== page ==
Since becoming prime minister less than two years ago, ­Johnson has launched four separate initiatives aimed at staving off the threat of Scottish nationalism. The Cabinet Office has promised to open a “second flagship HQ” in Glasgow. As many as 500 jobs could be moved north of the border. The secretary of state, Michael Gove, says he will work part-time in the dear green place – although few expect the ever-ambitious Gove to still be in post by then.

Saving the union by decentralisation seems to be the order of the day. Last year, Westminster opened a new £100 million hub in Cardiff. But how likely is this to succeed?

Some of Gove’s own staff seem sceptical: in February, former Vote Leave strategist Oliver Lewis quit as head of the Union Unit after less than a fortnight. Lewis – who goes by the nickname ‘Sonic’ because of some apparent likeness to the computer game character that I struggle to see – had reportedly been briefing against his boss, Michael Gove.

Johnson loves to say he will do anything he can to “save the union” but his rhetoric is never backed up by action. The Northern Ireland protocol – the controversial sea border that ostensibly triggered loyalist anger – is a direct product of the prime minister’s hardline Brexit strategy.

The prime minister was warned repeatedly that leaving the single market and customs union would destabilise Northern Ireland, but he ploughed on regardless. When faced with the choice between appeasing English Tory voters and undermining the union, he always chooses the former.

Johnson, however, might still be a lucky general. Just as the economic impact of Brexit has, so far, been lost amid the pandemic, so factors beyond the prime minister’s control could yet mean that the union survives his term in office intact.

The Scottish National Party, fourteen years in power in Edinburgh, is on course for a fourth successive victory but whether Nicola Sturgeon wins an outright majority could depend on her mentor turned tormentor, Alex Salmond. The former SNP leader has said that his new Alba Party will deliver a ‘super majority’ for independence but it could end up weakening the nationalist cause: Johnson is likely to adduce the absence of an overwhelming majority in Scotland for independence to refuse another referendum.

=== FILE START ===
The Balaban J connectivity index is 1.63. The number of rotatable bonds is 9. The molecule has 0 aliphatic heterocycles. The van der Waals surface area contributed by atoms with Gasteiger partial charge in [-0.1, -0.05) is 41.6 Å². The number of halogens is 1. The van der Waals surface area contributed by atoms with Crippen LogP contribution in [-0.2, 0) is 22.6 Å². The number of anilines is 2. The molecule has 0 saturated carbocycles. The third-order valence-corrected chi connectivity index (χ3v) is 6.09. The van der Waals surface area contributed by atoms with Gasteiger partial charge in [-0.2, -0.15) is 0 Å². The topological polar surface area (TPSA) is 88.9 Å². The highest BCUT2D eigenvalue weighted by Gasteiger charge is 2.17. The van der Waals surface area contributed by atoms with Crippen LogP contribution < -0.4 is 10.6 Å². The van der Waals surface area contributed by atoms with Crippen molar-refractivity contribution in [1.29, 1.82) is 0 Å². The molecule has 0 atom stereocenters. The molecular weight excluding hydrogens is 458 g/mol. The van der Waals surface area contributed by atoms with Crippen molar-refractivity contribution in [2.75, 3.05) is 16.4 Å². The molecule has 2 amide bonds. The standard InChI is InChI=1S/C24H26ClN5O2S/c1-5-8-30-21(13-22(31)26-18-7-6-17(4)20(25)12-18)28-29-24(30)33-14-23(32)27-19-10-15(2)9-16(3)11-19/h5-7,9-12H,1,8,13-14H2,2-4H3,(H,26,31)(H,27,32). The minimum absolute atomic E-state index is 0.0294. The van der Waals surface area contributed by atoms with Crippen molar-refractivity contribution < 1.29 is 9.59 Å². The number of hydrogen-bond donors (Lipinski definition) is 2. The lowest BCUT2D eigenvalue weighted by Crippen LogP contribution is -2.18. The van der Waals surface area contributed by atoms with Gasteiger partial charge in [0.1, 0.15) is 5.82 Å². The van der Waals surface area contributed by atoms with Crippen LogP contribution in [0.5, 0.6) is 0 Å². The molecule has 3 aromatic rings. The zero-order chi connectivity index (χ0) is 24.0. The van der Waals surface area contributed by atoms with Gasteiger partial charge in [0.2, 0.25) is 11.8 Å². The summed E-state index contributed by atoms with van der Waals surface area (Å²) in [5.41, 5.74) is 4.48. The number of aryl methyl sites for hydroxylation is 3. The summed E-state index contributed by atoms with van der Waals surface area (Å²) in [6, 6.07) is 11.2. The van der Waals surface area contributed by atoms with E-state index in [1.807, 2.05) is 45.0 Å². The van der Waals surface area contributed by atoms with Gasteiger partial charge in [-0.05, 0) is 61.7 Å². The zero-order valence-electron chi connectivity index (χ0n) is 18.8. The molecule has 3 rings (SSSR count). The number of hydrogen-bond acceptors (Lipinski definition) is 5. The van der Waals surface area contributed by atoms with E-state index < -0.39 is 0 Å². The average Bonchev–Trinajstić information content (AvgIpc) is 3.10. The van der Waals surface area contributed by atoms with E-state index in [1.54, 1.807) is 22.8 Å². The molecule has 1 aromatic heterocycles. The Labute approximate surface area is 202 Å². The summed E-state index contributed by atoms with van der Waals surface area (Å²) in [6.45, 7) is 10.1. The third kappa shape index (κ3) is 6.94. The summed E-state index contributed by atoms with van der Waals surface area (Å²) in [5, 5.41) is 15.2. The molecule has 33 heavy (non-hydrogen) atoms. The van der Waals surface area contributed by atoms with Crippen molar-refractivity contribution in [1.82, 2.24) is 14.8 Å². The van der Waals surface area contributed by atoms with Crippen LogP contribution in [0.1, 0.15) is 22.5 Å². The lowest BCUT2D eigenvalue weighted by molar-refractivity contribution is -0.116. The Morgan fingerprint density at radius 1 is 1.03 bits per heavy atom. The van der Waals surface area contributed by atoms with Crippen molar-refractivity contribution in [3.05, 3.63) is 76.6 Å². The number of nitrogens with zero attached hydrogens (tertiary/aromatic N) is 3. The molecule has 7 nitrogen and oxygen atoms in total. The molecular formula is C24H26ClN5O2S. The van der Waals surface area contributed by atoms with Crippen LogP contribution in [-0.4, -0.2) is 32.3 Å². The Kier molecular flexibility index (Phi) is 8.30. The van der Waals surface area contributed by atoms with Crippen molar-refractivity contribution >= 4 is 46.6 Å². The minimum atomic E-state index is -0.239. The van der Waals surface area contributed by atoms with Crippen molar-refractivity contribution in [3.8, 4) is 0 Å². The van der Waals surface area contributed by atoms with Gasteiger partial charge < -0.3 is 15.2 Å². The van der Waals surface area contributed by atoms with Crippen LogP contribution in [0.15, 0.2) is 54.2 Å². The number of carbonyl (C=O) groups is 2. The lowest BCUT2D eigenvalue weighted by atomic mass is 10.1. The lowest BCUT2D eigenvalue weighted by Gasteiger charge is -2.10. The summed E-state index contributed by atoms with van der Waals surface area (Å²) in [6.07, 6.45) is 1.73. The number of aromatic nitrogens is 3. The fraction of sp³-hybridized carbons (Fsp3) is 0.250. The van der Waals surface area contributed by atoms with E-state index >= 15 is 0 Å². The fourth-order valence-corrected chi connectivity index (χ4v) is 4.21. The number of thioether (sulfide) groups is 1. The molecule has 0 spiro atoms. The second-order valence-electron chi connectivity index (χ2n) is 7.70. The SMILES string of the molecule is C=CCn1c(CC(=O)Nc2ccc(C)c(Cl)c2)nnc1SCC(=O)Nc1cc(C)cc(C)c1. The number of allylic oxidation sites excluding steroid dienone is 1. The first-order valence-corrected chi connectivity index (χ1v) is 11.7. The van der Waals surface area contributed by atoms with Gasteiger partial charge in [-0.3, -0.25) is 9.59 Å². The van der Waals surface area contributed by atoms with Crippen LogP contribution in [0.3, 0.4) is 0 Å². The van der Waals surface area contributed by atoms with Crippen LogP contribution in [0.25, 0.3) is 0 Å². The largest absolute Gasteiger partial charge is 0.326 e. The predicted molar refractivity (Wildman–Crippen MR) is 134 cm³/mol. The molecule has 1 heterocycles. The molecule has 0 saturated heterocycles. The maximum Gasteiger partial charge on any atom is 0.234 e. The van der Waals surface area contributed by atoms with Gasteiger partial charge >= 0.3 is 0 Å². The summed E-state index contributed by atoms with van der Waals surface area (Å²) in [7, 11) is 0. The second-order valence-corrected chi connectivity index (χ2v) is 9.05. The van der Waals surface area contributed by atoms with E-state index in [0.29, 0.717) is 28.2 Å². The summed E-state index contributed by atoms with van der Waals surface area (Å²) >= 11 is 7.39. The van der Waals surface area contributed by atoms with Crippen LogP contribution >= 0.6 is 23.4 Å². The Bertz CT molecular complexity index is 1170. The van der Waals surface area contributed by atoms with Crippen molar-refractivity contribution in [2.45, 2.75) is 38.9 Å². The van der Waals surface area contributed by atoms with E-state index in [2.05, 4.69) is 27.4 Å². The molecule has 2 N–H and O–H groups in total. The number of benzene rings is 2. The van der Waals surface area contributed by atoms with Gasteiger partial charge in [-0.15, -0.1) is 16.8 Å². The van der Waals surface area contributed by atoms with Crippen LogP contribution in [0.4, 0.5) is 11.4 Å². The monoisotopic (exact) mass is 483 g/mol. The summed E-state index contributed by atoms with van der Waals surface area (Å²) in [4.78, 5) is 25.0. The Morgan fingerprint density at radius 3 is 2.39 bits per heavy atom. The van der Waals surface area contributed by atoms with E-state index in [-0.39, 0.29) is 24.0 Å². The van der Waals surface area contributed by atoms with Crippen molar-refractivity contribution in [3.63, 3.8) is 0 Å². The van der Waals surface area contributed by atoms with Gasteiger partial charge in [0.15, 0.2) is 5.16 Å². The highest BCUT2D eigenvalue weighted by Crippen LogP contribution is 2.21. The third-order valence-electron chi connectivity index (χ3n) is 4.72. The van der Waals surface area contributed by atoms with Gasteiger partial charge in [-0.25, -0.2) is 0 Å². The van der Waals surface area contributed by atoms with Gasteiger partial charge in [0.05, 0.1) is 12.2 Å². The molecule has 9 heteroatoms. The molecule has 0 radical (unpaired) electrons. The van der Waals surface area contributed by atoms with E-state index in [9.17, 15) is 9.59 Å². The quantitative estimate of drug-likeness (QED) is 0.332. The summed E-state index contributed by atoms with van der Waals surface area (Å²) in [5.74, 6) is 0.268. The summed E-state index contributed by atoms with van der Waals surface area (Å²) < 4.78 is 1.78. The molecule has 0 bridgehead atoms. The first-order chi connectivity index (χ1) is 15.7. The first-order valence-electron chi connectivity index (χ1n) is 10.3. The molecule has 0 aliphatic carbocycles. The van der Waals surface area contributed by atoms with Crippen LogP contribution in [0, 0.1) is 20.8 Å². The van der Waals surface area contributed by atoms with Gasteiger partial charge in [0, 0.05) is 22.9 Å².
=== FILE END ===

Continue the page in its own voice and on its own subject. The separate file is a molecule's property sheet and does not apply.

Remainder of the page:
On the other side of the political aisle, George Galloway has reinvented himself as an uber-unionist. Galloway – who, like Salmond, has presented on Russian state media – once campaigned as the defender of Scottish Catholics of Irish descent. Now his so-called ‘Alliance for Unity’ proposes partitioning Scotland in the event of a vote for independence.

In some respects, Galloway and Salmond are cut from the same cloth. Both play into the growing culture war divide. Both, too, can be seen as what the Italian Marxist philosopher Antonio Gramsci called “morbid symptoms” that emerge as an old world dies but before a new one is born.

The United Kingdom – a product of the old world of empire and colonialism – could yet limp on for years. There is no solid majority for Scottish independence, much less a supermajority. Irish reunification will be a long, difficult process, if it happens at all. In response, unionism will likely become more bullish, less open to the kind of federal compromises needed to “save the union”. This zombie union might outlast a few more inhabitants of Buckingham Palace.